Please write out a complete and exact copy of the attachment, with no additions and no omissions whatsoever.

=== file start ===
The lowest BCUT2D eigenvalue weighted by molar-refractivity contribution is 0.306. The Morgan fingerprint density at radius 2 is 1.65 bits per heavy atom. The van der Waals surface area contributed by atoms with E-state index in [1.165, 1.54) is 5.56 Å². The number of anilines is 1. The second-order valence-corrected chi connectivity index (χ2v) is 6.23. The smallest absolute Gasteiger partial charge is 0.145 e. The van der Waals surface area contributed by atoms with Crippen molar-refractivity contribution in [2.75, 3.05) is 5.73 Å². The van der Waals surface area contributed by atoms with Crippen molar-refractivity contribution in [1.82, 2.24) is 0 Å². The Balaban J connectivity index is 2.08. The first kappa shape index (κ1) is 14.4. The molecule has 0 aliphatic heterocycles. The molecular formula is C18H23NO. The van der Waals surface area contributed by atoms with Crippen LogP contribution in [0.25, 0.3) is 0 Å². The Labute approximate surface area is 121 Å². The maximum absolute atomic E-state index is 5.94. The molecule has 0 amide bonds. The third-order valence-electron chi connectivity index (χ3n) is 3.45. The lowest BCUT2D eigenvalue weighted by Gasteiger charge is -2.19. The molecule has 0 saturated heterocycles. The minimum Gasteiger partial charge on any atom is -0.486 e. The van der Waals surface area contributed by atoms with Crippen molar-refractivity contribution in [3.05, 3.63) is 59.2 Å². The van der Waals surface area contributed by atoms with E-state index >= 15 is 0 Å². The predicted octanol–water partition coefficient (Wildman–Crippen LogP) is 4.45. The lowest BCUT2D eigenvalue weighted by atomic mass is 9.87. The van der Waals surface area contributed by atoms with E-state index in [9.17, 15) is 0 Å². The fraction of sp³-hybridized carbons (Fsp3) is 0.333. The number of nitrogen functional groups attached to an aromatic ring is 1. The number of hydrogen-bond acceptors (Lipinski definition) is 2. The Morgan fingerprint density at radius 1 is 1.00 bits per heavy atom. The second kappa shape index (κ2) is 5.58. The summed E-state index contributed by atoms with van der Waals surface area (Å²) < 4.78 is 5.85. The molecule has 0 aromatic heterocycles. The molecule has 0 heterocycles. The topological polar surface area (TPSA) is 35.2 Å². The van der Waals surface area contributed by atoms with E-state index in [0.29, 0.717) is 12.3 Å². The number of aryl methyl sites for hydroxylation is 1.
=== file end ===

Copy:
The lowest BCUT2D eigenvalue weighted by molar-refractivity contribution is 0.306. The Morgan fingerprint density at radius 2 is 1.65 bits per heavy atom. The van der Waals surface area contributed by atoms with E-state index in [1.165, 1.54) is 5.56 Å². The number of anilines is 1. The second-order valence-corrected chi connectivity index (χ2v) is 6.23. The smallest absolute Gasteiger partial charge is 0.145 e. The van der Waals surface area contributed by atoms with Crippen molar-refractivity contribution in [2.75, 3.05) is 5.73 Å². The van der Waals surface area contributed by atoms with Crippen molar-refractivity contribution in [1.82, 2.24) is 0 Å². The Balaban J connectivity index is 2.08. The first kappa shape index (κ1) is 14.4. The molecule has 0 aliphatic heterocycles. The molecular formula is C18H23NO. The van der Waals surface area contributed by atoms with Crippen LogP contribution in [0.25, 0.3) is 0 Å². The Labute approximate surface area is 121 Å². The maximum absolute atomic E-state index is 5.94. The molecule has 0 amide bonds. The third-order valence-electron chi connectivity index (χ3n) is 3.45. The lowest BCUT2D eigenvalue weighted by Gasteiger charge is -2.19. The molecule has 0 saturated heterocycles. The minimum Gasteiger partial charge on any atom is -0.486 e. The van der Waals surface area contributed by atoms with Crippen molar-refractivity contribution in [3.05, 3.63) is 59.2 Å². The van der Waals surface area contributed by atoms with E-state index >= 15 is 0 Å². The predicted octanol–water partition coefficient (Wildman–Crippen LogP) is 4.45. The lowest BCUT2D eigenvalue weighted by atomic mass is 9.87. The van der Waals surface area contributed by atoms with E-state index in [9.17, 15) is 0 Å². The fraction of sp³-hybridized carbons (Fsp3) is 0.333. The number of nitrogen functional groups attached to an aromatic ring is 1. The number of hydrogen-bond acceptors (Lipinski definition) is 2. The Morgan fingerprint density at radius 1 is 1.00 bits per heavy atom. The second kappa shape index (κ2) is 5.58. The summed E-state index contributed by atoms with van der Waals surface area (Å²) < 4.78 is 5.85. The molecule has 0 aromatic heterocycles. The molecule has 0 heterocycles. The topological polar surface area (TPSA) is 35.2 Å². The van der Waals surface area contributed by atoms with E-state index in [0.29, 0.717) is 12.3 Å². The number of aryl methyl sites for hydroxylation is 1.